Tuesday, April 19, 2016

Off the Shelf: Fatal Beauty (Blu-ray)

by Patrick Bromley
An earthquake is about to hit L.A. It's called Detective Rita Rizzoli.

I wrote a #HeavyAction piece about the 1987 cop movie Fatal Beauty last August after seeing the movie for the first time in years, wherein I found it to be an uneven film that's split between being a straightforward action effort and a Whoopi Goldberg comedy. It's much better at being the first than it is at the second, to the point that I would encourage any fans of '80s action and/or cop movies (I am a fan of both) seek it out. This one's underrated.

A review of the plot: Goldberg plays Detective Rita Rizzoli, a Los Angeles narcotics cop fighting a war against a new street drug called "Fatal Beauty," a highly potent form of cocaine that's killing the people who use it. While she tracks down the criminals who stole the supply of the drug (led by an unhinged Brad Dourif), she befriends Mike Marshak (Sam Elliott), the bodyguard of a potential drug lord who doesn't seem to realize exactly what it is he's involved with. Eventually, the two of them team up to bring down Fatal Beauty and anyone selling it. And by "bring down" I mean "shoot and kill."
The movie was directed by the great Tom Holland between Fright Night and Child's Play as a way of showcasing his ability to make something with mainstream commercial appeal outside of the horror genre. But because Holland still leans towards his genre movie sensibilities, Fatal Beauty is an action movie with the energy, the nastiness and the bloody violence of a horror film, making it all the more jarring when it pauses for a comic beat or to function as a vehicle for Whoopi Goldberg to play dress up. While I could do without the latter, the former stuff really works in the way that I like my '80s action, with Holland proving to be adept at staging the set pieces. While it lacks much of the humanity he talks a lot about infusing into his work (including on our very own podcast!), Holland does see to it that some strong character beats make it into the movie, including a terrific monologue from Goldberg about her past as a drug user. If you're concerned about taking Whoopi Goldberg seriously as an action star, these are the moments that ought to convince you otherwise.

But then there's the unnecessary stuff, like the forced comic beats or the pointless inclusion of Sam Elliott's character. That's why I can't recommend Fatal Beauty without any qualifications; while I like a lot of it, there's a certain amount of material in the movie I have to overlook. It also makes this a movie for no one back in 1987; Whoopi Goldberg fans looking for a starring vehicle had to be turned off by the seriousness of a lot of the movie and the nasty violence, while action movie fans wrote it off as a Whoopi Goldberg comedy and never gave it a chance. Time has been good to it. Free of its cultural context, the movie can now be seen as that time Tom Holland made an action film and Whoopi Goldberg got to shoot a bunch of people on screen.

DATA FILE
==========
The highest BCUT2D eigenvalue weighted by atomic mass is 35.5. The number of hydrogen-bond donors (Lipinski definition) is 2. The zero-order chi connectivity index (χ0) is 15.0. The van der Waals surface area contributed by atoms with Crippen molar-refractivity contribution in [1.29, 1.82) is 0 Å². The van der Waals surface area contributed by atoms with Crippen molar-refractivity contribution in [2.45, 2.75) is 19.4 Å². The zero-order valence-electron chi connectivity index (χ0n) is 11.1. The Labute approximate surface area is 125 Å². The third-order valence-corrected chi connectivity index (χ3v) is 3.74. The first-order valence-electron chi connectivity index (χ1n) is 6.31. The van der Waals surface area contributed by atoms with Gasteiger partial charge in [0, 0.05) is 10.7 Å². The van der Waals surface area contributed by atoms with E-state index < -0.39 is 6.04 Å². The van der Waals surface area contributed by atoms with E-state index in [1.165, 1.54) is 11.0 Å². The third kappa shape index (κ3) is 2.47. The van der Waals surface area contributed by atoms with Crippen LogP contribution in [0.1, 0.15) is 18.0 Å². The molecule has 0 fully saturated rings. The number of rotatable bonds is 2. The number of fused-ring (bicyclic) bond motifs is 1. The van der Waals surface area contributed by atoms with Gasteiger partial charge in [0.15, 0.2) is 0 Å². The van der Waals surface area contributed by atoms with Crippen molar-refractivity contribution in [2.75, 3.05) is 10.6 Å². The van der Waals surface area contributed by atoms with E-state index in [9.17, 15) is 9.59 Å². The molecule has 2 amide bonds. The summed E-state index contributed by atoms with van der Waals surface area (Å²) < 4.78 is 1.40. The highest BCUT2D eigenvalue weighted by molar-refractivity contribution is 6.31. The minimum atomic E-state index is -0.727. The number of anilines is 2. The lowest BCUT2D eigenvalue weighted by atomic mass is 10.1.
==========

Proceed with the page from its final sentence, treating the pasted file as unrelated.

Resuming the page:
Fans of the movie such as myself should be happy about it getting a Blu-ray release from Olive Films. It means I'll be able to retire my DVD copy, which came as part of a double feature with the great Running Scared (which I already have on Blu-ray and don't need a second copy of) in a non-anamorphic transfer that's completely outdated. I'm glad to finally be able to watch it in its proper format. This is a movie that I think is worthy of rediscovery -- not an action classic, but a better and harder-edged cop movie than it's credited with being. Pick up the Blu-ray and tell me I'm wrong.

Blu-ray release date: April 19, 2016
104 minutes/1987/R
1.85:1 (1080p)
DTS HD 2.0 Master Audio (English)

Buy Fatal Beauty from Olive Films here


  1. I usually don't like action movies. I just can't help it. I can't stay awake through them or I'm covering my eyes during so many violent parts that I miss what other people think is the good stuff. But I am definitely one of those people who want to see more Whoopi Goldberg from this time period. I trust in Sister Mary Clarence.

  2. Thanks for the review. I will definitely check this out. I remember seeing the video box for this when I was very young (way too young to watch as it was 18 certificate from memory). I remember the cover screaming whacky whoppi comedy but maybe that was just for the Irish market place and seems that is totally off the mark given the synopsis. I think this came out right around same time as burglar and jumpin jack flash which might have informed reason I thought it was a comedy. I remember jumpin jack flash and burglar fondly but I think that is only because they had cussin in them. I hope there is cussin in this as I enjoy that immensely in a movie.
    Thanks again for the great review and running scared shout out. Classic.